Buyers Guides

E-bike roadside troubleshooting and fault checks


In conjunction with The Electric Transport Shop’s electric bike servicing, maintenance and repairs guide, this is a quick checklist for fault-finding if you should find yourself at the side of a road with a problem.

Roadside troubleshooting and fault checks for electric bikes

On an e-bike with e-components that work beautifully together and have the capabilities for the intended use, the average fault rate should be lower than 1% over 12 months and lower than 3% over 3 years, other factors aside.

Many e-bikes are used outside of their capabilities and this is where faults occur and the need for repairs or alterations arise.

Sometimes an apparent fault is simply a need to understand the product a little better.

So what happens and how can you deal with it if you don’t live near to a skilled electric bike shop?

  • No power (lights off) – check the battery is charging and charged, check the battery fuse, check connections. If none of the above it may be your control unit or display depending on the model. Check if the battery has entered sleep mode by connecting it to your charger firstly off the bike and then on the bike, switched off then switched on – exact method depending on models.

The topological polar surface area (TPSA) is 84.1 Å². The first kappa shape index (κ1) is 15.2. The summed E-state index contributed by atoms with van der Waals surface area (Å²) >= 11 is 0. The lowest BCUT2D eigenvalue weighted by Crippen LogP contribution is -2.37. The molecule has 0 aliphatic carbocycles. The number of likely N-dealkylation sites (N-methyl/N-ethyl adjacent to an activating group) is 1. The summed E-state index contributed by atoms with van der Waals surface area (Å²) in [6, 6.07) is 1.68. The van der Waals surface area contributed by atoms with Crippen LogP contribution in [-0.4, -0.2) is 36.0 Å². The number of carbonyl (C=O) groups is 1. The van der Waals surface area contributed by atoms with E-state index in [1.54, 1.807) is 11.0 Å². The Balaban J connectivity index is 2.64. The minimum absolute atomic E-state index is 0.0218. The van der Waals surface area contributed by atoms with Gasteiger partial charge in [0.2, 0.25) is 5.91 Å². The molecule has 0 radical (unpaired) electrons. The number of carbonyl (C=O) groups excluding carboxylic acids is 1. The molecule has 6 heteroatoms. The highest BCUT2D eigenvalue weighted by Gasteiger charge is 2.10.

• No power (lights on) –  check the return on your e-brakes, check connections to your motor, then connections to your interface (display/throttle) and PAS sensor, if speed/cadence sensor (PAS) check that your PAS system is clean and correctly positioned, check for loose wires.
  • Power cut-out – check e-brake return, check battery contacts and if black check lock in tolerance, check connections. Before seeking help try to notice exactly when the cut-out occurs, i.e. on a long hill, on a short steep hill, how many miles from last charge, after a bump, immediately after stopping or slowing.
  • Battery not charging – check the charging fuse, check the charger fuse, check the power supply, connect directly to a wall socket on a ring without high consumption appliances such as washing machines, don’t use long extension power cables.
  • Motor noise – roll backwards to see if the same noise occurs, cycle without power to see if the same noise is still there; check connections especially if you have removed a component recently. Check for sources of friction behind the brake pads and around the wheel.
  • Motor resistance – ensure motor wheel is mounted correctly, check brakes are disengaging and set up correctly, check for sources of friction, disengage power and see if resistance persists, roll the bike backwards with the power on – you may have a sticky/rusty clutch especially if you’ve driven through flood water (not advised).